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  • superbmindset superbmindset May 12, 2010 12:18 AM Flag

    Jiggles and Wiggles

    Wow, what a coincidence! When the market last Thursday moved below the 50 day moving average, the S&P 500 broke down....only to find support at exactly the 200 day moving average...and subsequently moved back up to the 50 day moving average! I don't have an expensive charting tool system, I just used Google Finance. I brought up the S&P 500 chart, clicked technicals and voila!

    Brian Belski on Bloomberg last week: "the markets are driven by fundamentals period...period."

    I beg to differ! As I mentioned a month ago: since the new forces driving market prices today are "jiggles and wiggles"...the dangers of a sharp drop are very real...

    ...and for as long as investors follow Carter instead of Brian....it might potentially lead to an even sharper drop in prices....we might even test last year's lows....

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    • More on Carter Worth, May 20, 2010: “We spend a lot of time trying to pay attention to symmetry and there are rules of symmetry if you will, borrow from some of the rules of physics. There's a pretty time-tested rule that one can rely on for determining bear or bull -- a 200-year old rule and it is the character of slope of the smoothing mechanism, the 150-day moving average. So currency, commodity, index, stock, what have you, if the smoothing mechanism is rising, the instrument in question is bullish. If it's declining, the instrument in question is bearish. What's happened now for the first time in over a year, the smoothing mechanism on the S&P 500 is now no longer rising “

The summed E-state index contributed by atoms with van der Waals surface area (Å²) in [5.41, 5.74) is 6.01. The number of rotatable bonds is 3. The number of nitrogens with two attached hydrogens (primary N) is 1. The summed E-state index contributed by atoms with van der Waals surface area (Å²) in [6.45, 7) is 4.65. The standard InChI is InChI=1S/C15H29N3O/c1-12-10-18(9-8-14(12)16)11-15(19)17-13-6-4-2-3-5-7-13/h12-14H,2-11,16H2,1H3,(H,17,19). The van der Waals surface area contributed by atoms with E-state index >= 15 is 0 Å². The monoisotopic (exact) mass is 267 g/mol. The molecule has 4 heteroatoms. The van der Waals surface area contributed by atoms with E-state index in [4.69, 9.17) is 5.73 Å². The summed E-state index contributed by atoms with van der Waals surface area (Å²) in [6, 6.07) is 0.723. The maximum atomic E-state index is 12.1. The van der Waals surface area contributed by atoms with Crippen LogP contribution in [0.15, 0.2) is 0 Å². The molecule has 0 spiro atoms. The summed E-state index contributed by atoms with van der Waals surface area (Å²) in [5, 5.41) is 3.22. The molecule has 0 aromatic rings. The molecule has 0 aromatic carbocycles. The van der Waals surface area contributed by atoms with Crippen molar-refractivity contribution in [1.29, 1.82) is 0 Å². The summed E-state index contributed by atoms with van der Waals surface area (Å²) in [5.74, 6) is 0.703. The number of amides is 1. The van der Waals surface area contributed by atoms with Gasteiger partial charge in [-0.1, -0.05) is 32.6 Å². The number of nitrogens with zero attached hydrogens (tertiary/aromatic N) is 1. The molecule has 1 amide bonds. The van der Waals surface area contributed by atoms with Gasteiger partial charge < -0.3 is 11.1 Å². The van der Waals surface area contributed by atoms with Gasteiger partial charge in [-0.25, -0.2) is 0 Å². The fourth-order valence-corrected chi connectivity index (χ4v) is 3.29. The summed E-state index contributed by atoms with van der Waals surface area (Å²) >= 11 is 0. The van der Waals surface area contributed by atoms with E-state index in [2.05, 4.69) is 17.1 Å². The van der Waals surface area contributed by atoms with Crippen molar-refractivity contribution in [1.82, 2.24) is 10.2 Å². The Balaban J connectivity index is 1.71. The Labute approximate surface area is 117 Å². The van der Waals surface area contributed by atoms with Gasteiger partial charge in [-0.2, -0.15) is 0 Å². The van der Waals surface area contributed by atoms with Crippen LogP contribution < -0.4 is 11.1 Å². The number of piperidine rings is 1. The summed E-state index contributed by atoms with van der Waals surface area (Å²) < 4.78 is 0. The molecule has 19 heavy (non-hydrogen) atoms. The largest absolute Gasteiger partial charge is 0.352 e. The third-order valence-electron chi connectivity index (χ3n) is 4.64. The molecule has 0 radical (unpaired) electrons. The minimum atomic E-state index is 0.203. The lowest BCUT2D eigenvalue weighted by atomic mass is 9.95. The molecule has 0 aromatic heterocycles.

OK, so I am not going to question the rules of symmetry since they are borrowed from physics! And I am also not going to question the character of slope of the smoothing mechanism since it’s a 200-year old rule!

      But I am going to question which index he relies on for determining bear or bull market:

      The S&P 500 Index that Carter uses to determine if we are in a bear or bull market is capitalization-weighted, it’s not an equally weighted index. This is not truly representative.

      For example, if you take a company like Apple which has a $225 Billion market cap, that company’s performance will have a much greater impact on the performance of the S&P 500 Index than a smaller large cap company like Massey Energy Company which has a market cap of $2.6 Billion…the impact of Apple is about 87 times larger than the impact of Massey Energy Company on influencing the performance of the S&P 500 index, when you take into account "capitalization-weighted."

      The same mistake is made by investment managers who compare their returns to that of the capitalization-weighted index rather than the equal weighted index. If you were the manager doing active management, I guess that you would build your portfolio based on what you think about the future performance of the company, not on the market capitalization. But the manager still utilizes the wrong benchmark index….i.e. a large cap manager with a YTD return of down 1.0% has outperformed the capitalization-weighted S&P 500 (down 3.7%) but underperformed the equal weighted index (down 0.06%)!

      So, even if we believe this smoothing mechanism can determine if we are in a bull or bear market, we still need to choose a truly representative index....

 
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